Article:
WARDSVILLE — Michael Burris grew up watching professional wrestling. At just 4 years old, he would plead with his grandpa to take him every Friday night to the wrestling matches in St. Joseph, 12 miles from Clarksdale where he lived, to watch “Handsome” Harley Race, “The Stomper” and other big-time wrestlers compete in all-star shows. Burris would never have guessed that one April evening nearly 40 years later he’d be watching a wrestling match while seated beside Harley Race himself.
Amid the sounds of cheers, jeers and body slams, the message emerged that Jesus changes lives. But this wasn’t church; there was no traditional sermon or music from a choir. Instead, the pulpit was a wrestling ring, and the man who preached Jesus’ power was dressed more like he was on his way to the gym than to church. That man, Ted DiBiase, known to fans as The Million Dollar Man, took center stage in the ring and told the story of how God turned his life around. It wasn’t until DiBiase learned to stop trying to control his own life that he realized he had something powerful to live for.
Burris had also struggled with surrendering his life to God.
At 17, Burris felt God calling him to be a pastor. “I ran,” Burris said. “I had gotten caught up in some sin, and Satan convinced me that I couldn’t be a pastor because I’d made a mistake.”
In 1999, Burris stopped running and finally decided to listen. He fell to his knees in a hotel room in Columbia.
“God, I’ll go anywhere you want me to go, do anything you want me to do and be anything you want me to be,” Burris said he told God.
He entered a special program at Oral Roberts University, got a certificate in charismatic ministry and waited to see what opportunities God would give him.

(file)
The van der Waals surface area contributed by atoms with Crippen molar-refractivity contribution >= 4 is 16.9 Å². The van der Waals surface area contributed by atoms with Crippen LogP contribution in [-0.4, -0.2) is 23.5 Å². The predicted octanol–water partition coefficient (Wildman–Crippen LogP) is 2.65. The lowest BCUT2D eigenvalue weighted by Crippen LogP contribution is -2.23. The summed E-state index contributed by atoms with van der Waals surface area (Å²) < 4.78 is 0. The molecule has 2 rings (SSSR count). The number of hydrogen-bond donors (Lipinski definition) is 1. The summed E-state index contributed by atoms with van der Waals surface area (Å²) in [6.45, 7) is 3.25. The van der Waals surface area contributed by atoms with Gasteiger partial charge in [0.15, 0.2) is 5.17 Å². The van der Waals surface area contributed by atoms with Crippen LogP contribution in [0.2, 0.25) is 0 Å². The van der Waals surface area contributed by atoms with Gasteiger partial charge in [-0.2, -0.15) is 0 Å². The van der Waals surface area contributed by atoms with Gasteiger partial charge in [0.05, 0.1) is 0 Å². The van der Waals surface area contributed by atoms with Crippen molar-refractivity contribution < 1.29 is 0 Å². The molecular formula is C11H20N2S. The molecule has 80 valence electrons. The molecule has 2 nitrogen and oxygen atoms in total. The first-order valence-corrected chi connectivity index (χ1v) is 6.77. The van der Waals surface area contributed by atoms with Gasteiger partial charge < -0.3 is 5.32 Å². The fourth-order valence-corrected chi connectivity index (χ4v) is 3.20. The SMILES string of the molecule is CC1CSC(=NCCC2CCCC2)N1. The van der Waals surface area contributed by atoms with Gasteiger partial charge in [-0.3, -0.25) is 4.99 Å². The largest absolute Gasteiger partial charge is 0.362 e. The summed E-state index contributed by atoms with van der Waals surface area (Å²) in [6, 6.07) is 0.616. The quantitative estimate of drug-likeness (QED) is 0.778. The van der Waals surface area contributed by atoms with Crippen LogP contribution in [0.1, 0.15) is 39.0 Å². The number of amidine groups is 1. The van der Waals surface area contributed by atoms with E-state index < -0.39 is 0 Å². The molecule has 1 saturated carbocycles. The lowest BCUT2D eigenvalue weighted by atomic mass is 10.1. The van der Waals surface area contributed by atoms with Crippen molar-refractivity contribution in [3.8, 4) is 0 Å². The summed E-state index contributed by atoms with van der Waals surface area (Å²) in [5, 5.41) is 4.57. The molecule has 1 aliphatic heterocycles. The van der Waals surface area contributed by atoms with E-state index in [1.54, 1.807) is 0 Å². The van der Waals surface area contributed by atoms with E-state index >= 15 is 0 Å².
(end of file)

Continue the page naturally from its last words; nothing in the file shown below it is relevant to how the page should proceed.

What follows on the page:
“God gave me individual people to encourage when they were down and pray for when they were sick. When a tornado wiped out the town of Stockton in 2003, I got the chance to start a Bible study among survivors.”
And then Burris got something else: cancer.
Ted DiBiase was living a dream. Rising in popularity in Mid-South Wrestling, DiBiase had caught the attention of the World Wrestling Federation, which offered to make him the “Million Dollar Man.” DiBiase accepted, and the WWF bathed him in money, limos and fame. Yet DiBiase said he was empty inside.
“I tried to fill that space with all that junk,” DiBiase told more than 500 high school students and adults during a recent visit to Blair Oaks High School in Wardsville, just south of Jefferson City.
The crowd that night had gathered to see more than just Ted DiBiase and hear him speak. World League Wrestling was there to put on a great show, featuring more than a dozen wrestlers. Burris was grinning from the sidelines. His ministry was sponsoring the event.
It all started with a bad cold. Burris stayed home from work that September morning in 2006. “After showering and dressing, I went to talk with my wife, Nancy. She asked me to look directly at her face and say something,” Burris wrote in a memoir on his Web site, rejoicinginhope.org. Something was wrong. The right corner of Burris’ mouth was drooping. Two CAT scans confirmed it — Burris had a brain tumor.
The tumor was cancerous: Glioblastoma multiforme, a rapidly growing and very serious form of brain cancer. Doctors said his life expectancy was 15 months.
“My doctor and father looked at the floor while I was given the facts about the cancer that had invaded my brain. (The doctor) pronounced a death sentence over me,” Burris wrote.
Burris realized he had two choices: Accept this death sentence or live what he believed.
“I have prayed with many people afflicted by sickness over the past seven years and asked God to heal them using the promises in the Bible. Many times I was blessed to see them healed. Could I believe the Word and expect to see God rescue me from this trial? Would God heal me from a brain cancer that has no known cure?” Burris wrote.
Burris chose to believe. He said the miraculous story of his battle with cancer fueled him to give hope to others facing bad news or impossible odds.